It hasn't been a good few weeks for the Catholic church. Every time you turn around, it seems, new repercussions of its conspiracy to protect child molesters are piling up somewhere in the world. Even I've had trouble keeping up with it all, so here's a post to collect the latest news.
First, there's the Netherlands, where the media has reported that one of the country's archbishops personally arranged to shield a pedophile priest by moving him to a different parish. This is nothing new, given the widespread complicity of the hierarchy in the cover-up. But what's especially damning is that this same archbishop, as recently as last March, was explicitly denying that he knew anything about child abusers in the church:
Cardinal Simonis caused some distress in the Netherlands last March, when he was asked on television about the hundreds of complaints surfacing against the church and replied in German rather than Dutch, saying "Wir haben es nicht gewusst" — or, "We knew nothing."
The phrase, which is associated with Nazi excuses after World War II, drew uncomfortable parallels for the church, which has been accused of covering up the issue of sexual abuse.
I don't want to Godwin's Law this thread, but really, how can you avoid it when the people responsible for protecting sex predators are using the exact same excuses that were given by Nazi collaborators?
Meanwhile, in the U.S., a grand jury has accused the Archdiocese of Philadelphia of continuing to let known sex predators have access to potential victims. At least 37 priests for which there's "substantial evidence" of abuse are still serving in roles that put them in contact with children, and at least 10 of these have been in these jobs since 2005, when a previous grand jury issued a 124-page report that accused the church of a widespread cover-up.
But it cheered my sense of justice to see that this grand jury isn't stopping at harsh words. On the contrary, the article says that they've returned an indictment against William Lynn, former secretary of clergy in the archdiocese, charging him with endangering the welfare of children by refusing to take action:
"The rapist priests we accuse were well known to the Secretary of Clergy, but he cloaked their conduct and put them in place to do it again," the grand jury said.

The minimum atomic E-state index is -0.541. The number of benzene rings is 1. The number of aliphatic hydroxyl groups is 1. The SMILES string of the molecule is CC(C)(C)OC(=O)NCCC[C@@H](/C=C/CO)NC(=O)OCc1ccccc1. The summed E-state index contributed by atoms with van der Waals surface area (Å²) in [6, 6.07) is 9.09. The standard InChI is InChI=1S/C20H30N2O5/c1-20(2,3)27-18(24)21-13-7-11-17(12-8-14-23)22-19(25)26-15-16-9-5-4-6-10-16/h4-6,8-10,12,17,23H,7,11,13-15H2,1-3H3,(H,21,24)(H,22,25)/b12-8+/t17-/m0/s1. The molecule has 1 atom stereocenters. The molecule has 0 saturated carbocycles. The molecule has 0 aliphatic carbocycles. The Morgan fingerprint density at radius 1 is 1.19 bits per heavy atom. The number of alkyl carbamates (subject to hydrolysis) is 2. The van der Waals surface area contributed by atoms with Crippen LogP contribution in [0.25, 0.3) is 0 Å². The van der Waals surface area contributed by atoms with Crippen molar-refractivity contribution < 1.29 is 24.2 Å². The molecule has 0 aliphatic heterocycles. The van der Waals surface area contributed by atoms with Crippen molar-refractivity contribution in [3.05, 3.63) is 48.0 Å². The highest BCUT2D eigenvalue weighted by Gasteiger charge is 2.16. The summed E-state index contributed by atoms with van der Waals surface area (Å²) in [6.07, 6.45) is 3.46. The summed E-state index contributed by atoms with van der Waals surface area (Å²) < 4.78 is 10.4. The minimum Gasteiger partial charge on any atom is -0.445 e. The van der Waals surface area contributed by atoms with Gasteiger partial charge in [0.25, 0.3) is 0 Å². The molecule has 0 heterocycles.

The grand jury reluctantly concluded not to press charges against Cardinal Anthony Bevilacqua, Lynn's direct superior, due to a lack of evidence, even though the two of them worked closely together on this. But even so, it's long overdue that the Catholic higher-ups, not just the rank-and-file priests, be held to account. The ones who participated in covering up child abuse are every bit as guilty as actual sex predators, and they absolutely deserve to be punished accordingly.
Next, in a story that really sums up how widespread this problem is, the Archdiocese of Los Angeles has been embarrassed again. It turns out that the diocese's vicar of clergy appointed a priest, Martin O'Loghlen, to a church-run sexual abuse advisory board - even though O'Loghlen himself was a known abuser who molested a teenage girl in the 1960s and admitted to having a "sexual addiction". A lawyer for victims of sexual abuse put it perfectly:
John C. Manly, a lawyer for victims in dozens of sexual abuse cases, said Father O'Loghlen's case was egregious because of his time on the sexual review board. "He was personally selected for a board that is meant to protect people from priests like him," Mr. Manly said.
And finally, there's this in-depth report on the continuing fallout of the Catholic sex scandal in Ireland. Like Poland, Ireland was one of the Vatican's last European strongholds; Catholicism was given a privileged place in the constitution, controls almost all of the schools and hospitals, and was deeply intertwined with the national identity. The church's influence ran so deep that contraception was illegal there as recently as 1980, "and until 1985 condoms were available only with a prescription."
The privileged place of Catholicism in Irish society was a disaster for the children in its care. The church used that privilege to cloak itself in a veil of unchallengeable authority, behind which horrible atrocities flourished in a culture of total depravity and impunity. This is no doubt why the child-rape scandal was far worse in Ireland than anywhere else. As the article notes, Ireland has had by far the highest number of reported cases of sex abuse per capita. In the absolute number of cases, it's second only to the U.S., even though the U.S. has almost a hundred times as many people.
But despite its suffering, and despite all the legal protections the church still enjoys, Ireland has been a model in uncovering the truth. All three of its government commissions on Catholic sex abuse - the Murphy Report, the Ryan Report, and the Ferns Report - were comprehensive and devastating to the church, and have been a model for similar investigative efforts in other countries. The church, for its part, has shown nothing but intransigence: Cardinal Sean Brady, the highest-ranking Irishman in the hierarchy, refused to resign despite helping to cover up the activities of one of the country's most notorious pedophile priests. And Pope Benedict's response to the crisis has simply been to blame it all on secularization and order the Irish to pray more and engage in "eucharistic adoration".
The repercussions of the church's arrogance may not be fully felt for a generation or more. But we're already seeing rumblings: Mass attendance has dropped by 50% in last 30 years, and even elderly members of the church are demanding reform in a way that would have been unthinkable a decade ago. Of course, as far as the Vatican is concerned, they did nothing wrong and none of their policies need to change. The inevitable collision of these two attitudes will be another sign of how the Catholic church, despite its pomp, is steadily ushering itself into extinction.